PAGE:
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I noticed that, in the dictionary, the words True, Right and Correct can have a meaning resembling accurate or exact. ODO says:

True (adj) = accurate or exact.
Right (adj) = true or correct as a fact.
Correct (adj)= free from error; in accordance with fact or truth.

and I'm writing about allegations made against a politician. I'm considering saying:

The allegations made against [politician] were true (or correct or right).

I would like to know:

  1. Is there a difference between those three? Would you imagine that allegations made against the politician are true has a slightly different meaning from allegations made against the politician are right or allegations made against the politician are true? (I have searched in ELU and read the post right vs. correct which doesn't help much to identify the difference particularly in this context).

  2. All of those three words have other meanings in the dictionary. For example, right has other meanings like denoting or worn on the side of a person's body which is toward the east when they are facing north.

If all these three words are essentially the same meaning, is there any reason I should avoid using one word or the other?

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You can make allegations against someone (X is a crook) or about someone's behavior (Y cheats at cards). Including information like unrelated meanings of words you're considering using {in the paragraph numbered (2)} isn't helpful for you or for us. You wouldn't intend right to have that meaning in the context you created, & no native speaker of English would think of such a meaning. You can skip that kind of evidence of dictionary research. Including it seems kind of silly to me, even if you're trying to appease some of the more demanding "experts" who seem to ask for it. –  user21497 Dec 26 '12 at 10:01

2 Answers 2

Allegations are "unsupported assertions of wrongdoing", especially in the context you've provided. They are usually considered to be true or false rather than right or wrong or correct or incorrect; however, all of those words can be used to describe them in one way or another.

Those who make the allegations often attempt to prove them true in a court of law or in the court of public opinion. Once the public or a judge or a jury has accepted them as accurate statements, they become true and are no longer allegations.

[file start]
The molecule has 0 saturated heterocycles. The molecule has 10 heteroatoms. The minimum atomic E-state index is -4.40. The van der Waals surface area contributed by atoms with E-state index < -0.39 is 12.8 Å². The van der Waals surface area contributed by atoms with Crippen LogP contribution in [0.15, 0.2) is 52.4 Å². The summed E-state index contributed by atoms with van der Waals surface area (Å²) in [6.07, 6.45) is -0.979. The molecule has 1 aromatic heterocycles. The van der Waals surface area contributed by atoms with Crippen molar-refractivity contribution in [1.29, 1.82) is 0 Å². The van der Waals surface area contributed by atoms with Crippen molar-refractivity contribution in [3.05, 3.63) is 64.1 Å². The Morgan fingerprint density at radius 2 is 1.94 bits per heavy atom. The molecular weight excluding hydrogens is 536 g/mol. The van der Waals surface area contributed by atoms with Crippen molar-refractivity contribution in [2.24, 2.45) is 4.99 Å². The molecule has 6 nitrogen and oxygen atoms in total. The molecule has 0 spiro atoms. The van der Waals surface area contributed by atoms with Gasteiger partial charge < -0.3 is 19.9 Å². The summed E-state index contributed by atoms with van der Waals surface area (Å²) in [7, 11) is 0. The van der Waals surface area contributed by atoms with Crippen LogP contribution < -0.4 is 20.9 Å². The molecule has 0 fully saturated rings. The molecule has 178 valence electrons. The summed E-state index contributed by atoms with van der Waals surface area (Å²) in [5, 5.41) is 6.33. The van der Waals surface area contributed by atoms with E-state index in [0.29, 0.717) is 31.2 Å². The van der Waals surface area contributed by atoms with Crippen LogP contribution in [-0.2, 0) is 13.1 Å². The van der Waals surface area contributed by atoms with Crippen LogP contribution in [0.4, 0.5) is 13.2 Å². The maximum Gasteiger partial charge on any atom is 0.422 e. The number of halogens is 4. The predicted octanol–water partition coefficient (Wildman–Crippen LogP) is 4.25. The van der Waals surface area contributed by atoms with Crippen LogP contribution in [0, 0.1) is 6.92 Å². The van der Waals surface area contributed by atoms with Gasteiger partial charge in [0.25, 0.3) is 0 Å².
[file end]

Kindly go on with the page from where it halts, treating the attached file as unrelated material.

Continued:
Therefore, I'd use "true" and say The allegations made against [politician] are true, if they're still being considered and debated, and "were true" if the politician is no longer alive or in office or in the country or in danger of being prosecuted for them, or if the allegations have been withdrawn because of political pressure.

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Words often have several — even many — meanings (polysemes) even limiting analysis to what are agreed to be usages of the same word (unlike different homonyms, bear = "animal" and bear = "carry" etc.). There can be many subtle shades of meaning and connotation.

I'd say that in your example, correct is unmarked for pragmatic comment (just as when a maths question is answered correctly); true carries fairly strong overtones of the dispelling of the assumption of a false smear campaign (ie there has been a suggestion in the media that the allegations are fraudulent); and right would be somewhere in between — but perhaps in a more informal register.

These shades of meaning are not universally carried by these words — a right-angle is no more morally acceptable than any other angle, and if a fence-post is out of true, it hasn't been dishonest. (Though it may have been lying in the garden.)

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THWACK. (Just doing my job; good answer, carry on, carry on.) –  Marthaª Dec 26 '12 at 21:38

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